Passengers riding an escalator in a Glasgow Subway station on Thursday pass posters promoting the message “Taiwan green energy — Power the planet for a green future” as the COP26 climate conference takes place in the Scottish city. Similar ads have been placed on buses and taxis.
Photo courtesy of the Taipei Representative Office in the UK via CNA
SIDELINED: The EPA deputy minister is leading a delegation to the UN climate summit, despite Taiwan being excluded from formally shouldering responsibility
As the world’s powers wrestle over the future of the planet in Glasgow, Scotland, another politically fractious issue is playing out on the sidelines of the COP26 climate summit — Taiwan’s exclusion from international organizations.
Two weeks after US Secretary of State Antony Blinken called for Taiwan to be allowed to play a greater role at the UN, a delegation from Taipei, led by Environmental Protection Administration （EPA） Deputy Minister Shen Chih-hsiu （沈志修）, is set to test whether countries are willing to engage with them on the sidelines of the summit.
Shen pointed to the changing atmosphere in the US and Europe’s relations with China, saying that there is an increasing likelihood that Taiwan would be allowed to attend future UN climate summits — as an observer.
“The climate convention emphasizes that every country should shoulder responsibility” for cutting emissions, Shen said in a telephone interview from Glasgow on Friday. “If any country is left out, it’s incomplete.”
“This isn’t fair to Taiwan, which is willing to shoulder the responsibility,” he said.
The climate conference runs until Friday.
Taiwan is not a member of the UN and is therefore unable to join other states at the summit.
Instead, Shen and his team are planning to hold events and meetings on the sidelines, as they are seeking to highlight what the nation is doing to combat climate change and engage with attendees.
Blinken’s comments were the latest US appeal for Taiwan to have “meaningful participation” in the UN system, such as the WHO and the International Civil Aviation Organization.
Taiwan had previously sent delegations to global climate summits, where it was listed as a non-governmental organization under the name of the Taipei-based Industrial Technology Research Institute.
There are no plans to strongly protest Taiwan’s exclusion in Glasgow, Shen said.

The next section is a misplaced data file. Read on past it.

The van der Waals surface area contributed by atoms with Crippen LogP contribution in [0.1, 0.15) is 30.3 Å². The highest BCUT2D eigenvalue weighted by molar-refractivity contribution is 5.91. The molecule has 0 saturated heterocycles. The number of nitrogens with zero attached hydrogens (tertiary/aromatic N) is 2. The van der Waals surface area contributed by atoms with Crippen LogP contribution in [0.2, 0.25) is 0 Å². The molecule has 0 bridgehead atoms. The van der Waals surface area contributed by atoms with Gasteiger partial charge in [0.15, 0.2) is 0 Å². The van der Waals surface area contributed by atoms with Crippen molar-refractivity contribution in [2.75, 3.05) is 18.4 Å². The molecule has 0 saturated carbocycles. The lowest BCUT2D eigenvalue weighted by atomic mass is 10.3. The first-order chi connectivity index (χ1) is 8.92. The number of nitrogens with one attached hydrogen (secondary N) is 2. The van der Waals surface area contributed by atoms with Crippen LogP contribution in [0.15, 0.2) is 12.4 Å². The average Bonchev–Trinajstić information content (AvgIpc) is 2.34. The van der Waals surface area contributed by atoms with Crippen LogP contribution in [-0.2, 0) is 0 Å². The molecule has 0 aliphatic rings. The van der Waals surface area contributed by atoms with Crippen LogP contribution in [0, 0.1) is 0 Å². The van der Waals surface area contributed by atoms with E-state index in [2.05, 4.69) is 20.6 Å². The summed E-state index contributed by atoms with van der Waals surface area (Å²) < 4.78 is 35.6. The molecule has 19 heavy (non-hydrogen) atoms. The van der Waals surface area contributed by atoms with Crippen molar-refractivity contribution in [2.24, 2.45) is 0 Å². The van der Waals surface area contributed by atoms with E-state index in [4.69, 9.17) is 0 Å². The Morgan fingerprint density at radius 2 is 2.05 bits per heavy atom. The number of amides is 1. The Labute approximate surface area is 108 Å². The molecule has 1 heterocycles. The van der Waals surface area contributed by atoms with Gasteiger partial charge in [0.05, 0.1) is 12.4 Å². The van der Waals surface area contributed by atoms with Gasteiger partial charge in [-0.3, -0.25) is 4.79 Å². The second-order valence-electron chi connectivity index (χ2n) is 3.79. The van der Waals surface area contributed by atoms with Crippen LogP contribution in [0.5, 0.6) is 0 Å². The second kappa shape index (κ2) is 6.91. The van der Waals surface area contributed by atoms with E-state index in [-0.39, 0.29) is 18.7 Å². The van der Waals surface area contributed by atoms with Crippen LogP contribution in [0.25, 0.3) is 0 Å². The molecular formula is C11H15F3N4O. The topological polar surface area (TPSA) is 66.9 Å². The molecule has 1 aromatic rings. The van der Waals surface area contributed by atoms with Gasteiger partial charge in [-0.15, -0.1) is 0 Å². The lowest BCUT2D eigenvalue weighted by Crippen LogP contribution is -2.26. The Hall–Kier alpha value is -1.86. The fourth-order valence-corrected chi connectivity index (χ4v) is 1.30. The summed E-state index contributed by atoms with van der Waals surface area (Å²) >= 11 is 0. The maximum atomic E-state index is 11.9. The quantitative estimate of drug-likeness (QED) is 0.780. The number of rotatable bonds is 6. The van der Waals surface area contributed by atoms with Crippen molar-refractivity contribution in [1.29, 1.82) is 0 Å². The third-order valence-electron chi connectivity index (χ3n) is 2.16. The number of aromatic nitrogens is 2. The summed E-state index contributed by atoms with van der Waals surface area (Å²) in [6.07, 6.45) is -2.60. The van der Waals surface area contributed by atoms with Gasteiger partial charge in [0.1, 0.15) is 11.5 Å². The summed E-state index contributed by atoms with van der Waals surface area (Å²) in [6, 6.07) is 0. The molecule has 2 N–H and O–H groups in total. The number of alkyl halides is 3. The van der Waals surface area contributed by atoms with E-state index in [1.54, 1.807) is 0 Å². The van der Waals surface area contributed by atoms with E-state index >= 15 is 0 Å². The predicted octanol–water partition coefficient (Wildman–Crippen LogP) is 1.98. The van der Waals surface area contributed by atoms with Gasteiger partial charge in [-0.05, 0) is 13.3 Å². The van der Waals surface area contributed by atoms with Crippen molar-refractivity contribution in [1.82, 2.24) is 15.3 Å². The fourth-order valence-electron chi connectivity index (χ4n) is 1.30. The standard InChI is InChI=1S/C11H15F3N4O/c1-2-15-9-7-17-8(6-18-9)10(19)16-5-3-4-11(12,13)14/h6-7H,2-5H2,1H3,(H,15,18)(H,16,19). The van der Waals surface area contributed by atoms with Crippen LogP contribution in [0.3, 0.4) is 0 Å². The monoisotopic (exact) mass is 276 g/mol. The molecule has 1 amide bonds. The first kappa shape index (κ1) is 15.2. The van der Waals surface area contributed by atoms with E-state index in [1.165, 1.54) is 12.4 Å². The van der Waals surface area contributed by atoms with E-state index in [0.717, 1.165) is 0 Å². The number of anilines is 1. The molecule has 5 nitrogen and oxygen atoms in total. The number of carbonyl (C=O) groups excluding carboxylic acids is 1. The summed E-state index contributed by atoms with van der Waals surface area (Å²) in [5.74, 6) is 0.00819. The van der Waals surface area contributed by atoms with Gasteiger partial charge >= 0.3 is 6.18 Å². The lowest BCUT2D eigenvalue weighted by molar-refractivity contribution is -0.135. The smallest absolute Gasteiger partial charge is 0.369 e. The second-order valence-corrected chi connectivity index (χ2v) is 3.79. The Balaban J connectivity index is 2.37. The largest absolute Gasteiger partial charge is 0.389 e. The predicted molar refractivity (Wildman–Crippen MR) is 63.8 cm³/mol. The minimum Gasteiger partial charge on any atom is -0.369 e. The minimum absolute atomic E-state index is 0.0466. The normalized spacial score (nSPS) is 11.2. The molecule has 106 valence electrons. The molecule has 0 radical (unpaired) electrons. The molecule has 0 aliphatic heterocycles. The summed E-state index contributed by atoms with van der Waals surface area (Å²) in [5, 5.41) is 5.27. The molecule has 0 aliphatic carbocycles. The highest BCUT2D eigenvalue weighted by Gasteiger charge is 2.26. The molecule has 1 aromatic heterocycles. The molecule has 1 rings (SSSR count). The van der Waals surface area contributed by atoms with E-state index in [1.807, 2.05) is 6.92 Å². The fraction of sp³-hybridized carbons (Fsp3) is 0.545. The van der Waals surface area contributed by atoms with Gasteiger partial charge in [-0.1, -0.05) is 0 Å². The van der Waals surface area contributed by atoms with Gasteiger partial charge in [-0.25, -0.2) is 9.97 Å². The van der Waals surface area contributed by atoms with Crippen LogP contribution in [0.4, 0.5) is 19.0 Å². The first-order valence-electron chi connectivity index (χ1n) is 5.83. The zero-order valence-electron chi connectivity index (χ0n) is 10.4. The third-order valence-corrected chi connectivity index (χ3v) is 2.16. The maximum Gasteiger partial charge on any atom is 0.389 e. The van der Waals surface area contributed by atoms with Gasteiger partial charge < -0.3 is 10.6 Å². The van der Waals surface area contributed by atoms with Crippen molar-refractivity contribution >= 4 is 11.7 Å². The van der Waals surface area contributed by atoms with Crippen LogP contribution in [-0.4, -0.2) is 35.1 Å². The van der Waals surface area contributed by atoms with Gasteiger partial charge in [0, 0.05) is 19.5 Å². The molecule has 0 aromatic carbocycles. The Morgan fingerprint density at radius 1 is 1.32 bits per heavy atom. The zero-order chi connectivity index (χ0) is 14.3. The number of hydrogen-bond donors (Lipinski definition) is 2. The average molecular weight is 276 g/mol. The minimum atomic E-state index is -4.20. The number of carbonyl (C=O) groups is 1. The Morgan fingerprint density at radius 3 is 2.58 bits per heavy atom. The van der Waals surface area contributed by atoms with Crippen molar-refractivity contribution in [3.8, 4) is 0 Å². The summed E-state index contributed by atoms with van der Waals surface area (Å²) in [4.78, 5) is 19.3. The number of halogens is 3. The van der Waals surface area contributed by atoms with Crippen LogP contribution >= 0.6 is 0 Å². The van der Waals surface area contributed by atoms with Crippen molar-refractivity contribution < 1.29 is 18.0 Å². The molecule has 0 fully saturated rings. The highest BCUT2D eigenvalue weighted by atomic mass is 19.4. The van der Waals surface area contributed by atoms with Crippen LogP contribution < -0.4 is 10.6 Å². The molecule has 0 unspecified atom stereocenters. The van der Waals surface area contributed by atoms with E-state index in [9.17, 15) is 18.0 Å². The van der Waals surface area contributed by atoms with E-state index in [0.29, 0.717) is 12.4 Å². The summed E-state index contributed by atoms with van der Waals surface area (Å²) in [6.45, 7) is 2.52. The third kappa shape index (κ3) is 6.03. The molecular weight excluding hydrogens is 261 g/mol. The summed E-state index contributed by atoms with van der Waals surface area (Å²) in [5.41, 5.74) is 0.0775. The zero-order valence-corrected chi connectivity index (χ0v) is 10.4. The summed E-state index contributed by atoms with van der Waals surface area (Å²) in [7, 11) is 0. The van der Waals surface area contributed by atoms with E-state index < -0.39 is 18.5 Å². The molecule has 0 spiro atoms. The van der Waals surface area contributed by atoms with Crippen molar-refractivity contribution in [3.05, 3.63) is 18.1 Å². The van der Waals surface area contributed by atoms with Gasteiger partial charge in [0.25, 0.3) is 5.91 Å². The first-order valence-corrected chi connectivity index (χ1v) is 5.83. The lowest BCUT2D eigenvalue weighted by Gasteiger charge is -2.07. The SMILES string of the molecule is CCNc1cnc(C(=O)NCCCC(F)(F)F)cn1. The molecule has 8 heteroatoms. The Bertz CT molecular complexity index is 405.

“We want to be contributors, not troublemakers,” he said.
While Taiwan is unable to sign the UN Framework Convention on Climate Change, President Tsai Ing-wen （蔡英文） announced that the government is exploring ways to reach the Paris agreement goal of net-zero carbon emissions by 2050.
Last month, the EPA proposed revisions to enshrine the goal into law.
Taiwan’s technology manufacturers, often at the behest of their international customers, have taken a leading role in pushing the nation’s industries to adopt more environmentally friendly methods.
Taiwan Semiconductor Manufacturing Co （TSMC）, the world’s largest contract chipmaker, became the first company in its industry to sign up to the RE100 renewable energy initiative last year, pledging to use 100 percent renewable energy and producing no indirect carbon emissions from electricity consumption by 2050.
Demand for clean energy from TSMC and other major Taiwanese companies is likely to surge over the coming years, driving a rapid expansion in capacity.
The chipmaker consumed 16,900 gigawatt-hours （GWh） of energy last year, TSMC’s corporate social responsibility report said, while Taiwan as a whole only generated 15,000GWh in green energy.
The energy deficit is only likely to get worse, as TSMC’s electricity consumption is likely to at least double by 2024, Bloomberg Intelligence technology analyst Charles Shum has said in a report.
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